Partners in Ministry Training Program Helps Students Graduate with Less Debt
According to the “Project on Student Debt” study released by the Institute for College Access & Success, the average amount of loan debt for students graduating from Virginia colleges is $26,432.
Regent University’s School of Divinity (DIV) is working to combat this statistic, assisting students who plan to enter the Christian mission field to graduate with little to no student debt through the Partners in Ministry Training (PMT) program.
Through a grant that Regent received from the Lily Endowment, PMT offers students a wide variety of assistance in fundraising training, and up to $750 in support from church partners that Regent will match (up to $1500 per semester) with the Church-match program. “The reality is most pastors don’t make a living wage,” said Ethan White, director of University Advising. “So if you come out of school debt-free and have a handle on your finances, that really helps.”
Graduating debt-free is only one obstacle many students face. Another is gaining full-time employment post-graduation. PMT connects students with churches so that while they’re completing their degree, they also receive hands-on experience within a ministerial context.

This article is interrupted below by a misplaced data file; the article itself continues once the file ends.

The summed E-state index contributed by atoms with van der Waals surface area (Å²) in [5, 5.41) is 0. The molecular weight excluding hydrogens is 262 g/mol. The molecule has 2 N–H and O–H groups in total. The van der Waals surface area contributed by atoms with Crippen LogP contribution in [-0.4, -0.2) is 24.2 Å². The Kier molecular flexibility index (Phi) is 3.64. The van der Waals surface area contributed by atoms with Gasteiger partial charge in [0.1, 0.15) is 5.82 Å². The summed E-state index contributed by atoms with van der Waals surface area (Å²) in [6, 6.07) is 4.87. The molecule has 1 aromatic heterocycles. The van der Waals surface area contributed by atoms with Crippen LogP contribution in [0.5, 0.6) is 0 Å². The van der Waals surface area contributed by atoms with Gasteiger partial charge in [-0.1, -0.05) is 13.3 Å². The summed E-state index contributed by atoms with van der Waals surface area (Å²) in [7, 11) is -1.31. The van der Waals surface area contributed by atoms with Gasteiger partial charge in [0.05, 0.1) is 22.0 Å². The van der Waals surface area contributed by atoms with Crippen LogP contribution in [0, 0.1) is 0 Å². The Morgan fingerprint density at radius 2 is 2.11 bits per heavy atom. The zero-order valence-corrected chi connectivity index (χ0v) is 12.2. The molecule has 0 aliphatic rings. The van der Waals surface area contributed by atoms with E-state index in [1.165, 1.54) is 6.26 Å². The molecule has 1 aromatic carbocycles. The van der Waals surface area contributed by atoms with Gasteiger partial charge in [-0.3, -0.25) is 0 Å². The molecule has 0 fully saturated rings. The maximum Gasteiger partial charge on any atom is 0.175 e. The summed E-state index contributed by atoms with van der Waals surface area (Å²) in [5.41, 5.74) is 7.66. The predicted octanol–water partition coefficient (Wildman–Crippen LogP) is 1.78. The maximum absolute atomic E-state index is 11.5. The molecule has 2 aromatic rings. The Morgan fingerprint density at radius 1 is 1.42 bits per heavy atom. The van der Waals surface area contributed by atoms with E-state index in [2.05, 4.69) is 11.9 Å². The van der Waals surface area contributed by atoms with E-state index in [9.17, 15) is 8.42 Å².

The program began in Fall Semester 2015 with a cohort of nine participating students. According to White, five students within the cohort completed the semester without taking out a student loan.
“It’s been exciting to see that we’re making an impact,” said White, who explained that the students who are most aggressive with their fundraising approaches are seeing the best results.
One participant is Leonardo Thomes ’18 (DIV), an international student from Brazil. He said it’s his self-motivation and persistence with sharing his vision for his missions-related goals that have helped him succeed in the PMT program.
“It’s been stretching me in many ways because I’ve been doing things I’ve never done before,” said Thome. “I’m developing relationships with pastors, and people from around the world are encouraging me and supporting me in so many different ways. I believe that’s been the best thing for me. The support.”
The next cohort for the PMT program will begin in Fall 2016 with a fully online cohort. This, White explains, will assist students even further in eliminating unnecessary financial burden.
“Really, the overriding purpose of this whole thing is eliminating debt from schooling. And one of the best practices that we’ve already identified is distance education,” said White. “Don’t uproot yourself. Stay where you are and learn. These variables will help a student’s financial situation.”
White hopes that in the future more schools within the broader university will follow suit with similar training programs to alleviate financial burdens for fresh graduates.